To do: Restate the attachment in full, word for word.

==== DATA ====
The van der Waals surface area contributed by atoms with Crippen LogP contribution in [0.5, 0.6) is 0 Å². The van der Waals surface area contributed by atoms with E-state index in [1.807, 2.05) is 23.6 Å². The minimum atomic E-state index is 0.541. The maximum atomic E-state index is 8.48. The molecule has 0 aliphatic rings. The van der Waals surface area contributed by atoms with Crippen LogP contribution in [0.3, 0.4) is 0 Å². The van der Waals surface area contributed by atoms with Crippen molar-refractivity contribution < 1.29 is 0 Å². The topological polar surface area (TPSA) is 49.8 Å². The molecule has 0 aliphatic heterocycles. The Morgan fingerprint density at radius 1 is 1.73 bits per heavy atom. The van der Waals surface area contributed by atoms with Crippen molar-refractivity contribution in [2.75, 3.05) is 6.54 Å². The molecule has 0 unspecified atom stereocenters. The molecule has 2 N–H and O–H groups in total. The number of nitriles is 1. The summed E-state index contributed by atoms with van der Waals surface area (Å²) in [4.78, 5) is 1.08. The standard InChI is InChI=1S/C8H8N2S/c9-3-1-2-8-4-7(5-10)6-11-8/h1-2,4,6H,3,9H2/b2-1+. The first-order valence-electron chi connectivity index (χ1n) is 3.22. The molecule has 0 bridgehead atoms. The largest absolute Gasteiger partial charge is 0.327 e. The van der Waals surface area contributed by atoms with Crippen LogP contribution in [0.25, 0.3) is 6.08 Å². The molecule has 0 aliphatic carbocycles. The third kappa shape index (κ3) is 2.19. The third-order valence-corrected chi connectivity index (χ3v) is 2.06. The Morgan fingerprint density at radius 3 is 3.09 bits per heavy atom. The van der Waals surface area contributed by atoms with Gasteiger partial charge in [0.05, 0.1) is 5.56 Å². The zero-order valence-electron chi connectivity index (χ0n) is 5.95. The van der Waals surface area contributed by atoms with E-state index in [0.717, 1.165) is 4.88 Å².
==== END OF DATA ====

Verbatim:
The van der Waals surface area contributed by atoms with Crippen LogP contribution in [0.5, 0.6) is 0 Å². The van der Waals surface area contributed by atoms with E-state index in [1.807, 2.05) is 23.6 Å². The minimum atomic E-state index is 0.541. The maximum atomic E-state index is 8.48. The molecule has 0 aliphatic rings. The van der Waals surface area contributed by atoms with Crippen LogP contribution in [0.3, 0.4) is 0 Å². The van der Waals surface area contributed by atoms with Crippen molar-refractivity contribution < 1.29 is 0 Å². The topological polar surface area (TPSA) is 49.8 Å². The molecule has 0 aliphatic heterocycles. The Morgan fingerprint density at radius 1 is 1.73 bits per heavy atom. The van der Waals surface area contributed by atoms with Crippen molar-refractivity contribution in [2.75, 3.05) is 6.54 Å². The molecule has 0 unspecified atom stereocenters. The molecule has 2 N–H and O–H groups in total. The number of nitriles is 1. The summed E-state index contributed by atoms with van der Waals surface area (Å²) in [4.78, 5) is 1.08. The standard InChI is InChI=1S/C8H8N2S/c9-3-1-2-8-4-7(5-10)6-11-8/h1-2,4,6H,3,9H2/b2-1+. The first-order valence-electron chi connectivity index (χ1n) is 3.22. The molecule has 0 bridgehead atoms. The largest absolute Gasteiger partial charge is 0.327 e. The van der Waals surface area contributed by atoms with Crippen LogP contribution in [0.25, 0.3) is 6.08 Å². The molecule has 0 aliphatic carbocycles. The third kappa shape index (κ3) is 2.19. The third-order valence-corrected chi connectivity index (χ3v) is 2.06. The Morgan fingerprint density at radius 3 is 3.09 bits per heavy atom. The van der Waals surface area contributed by atoms with Gasteiger partial charge in [0.05, 0.1) is 5.56 Å². The zero-order valence-electron chi connectivity index (χ0n) is 5.95. The van der Waals surface area contributed by atoms with E-state index in [0.717, 1.165) is 4.88 Å².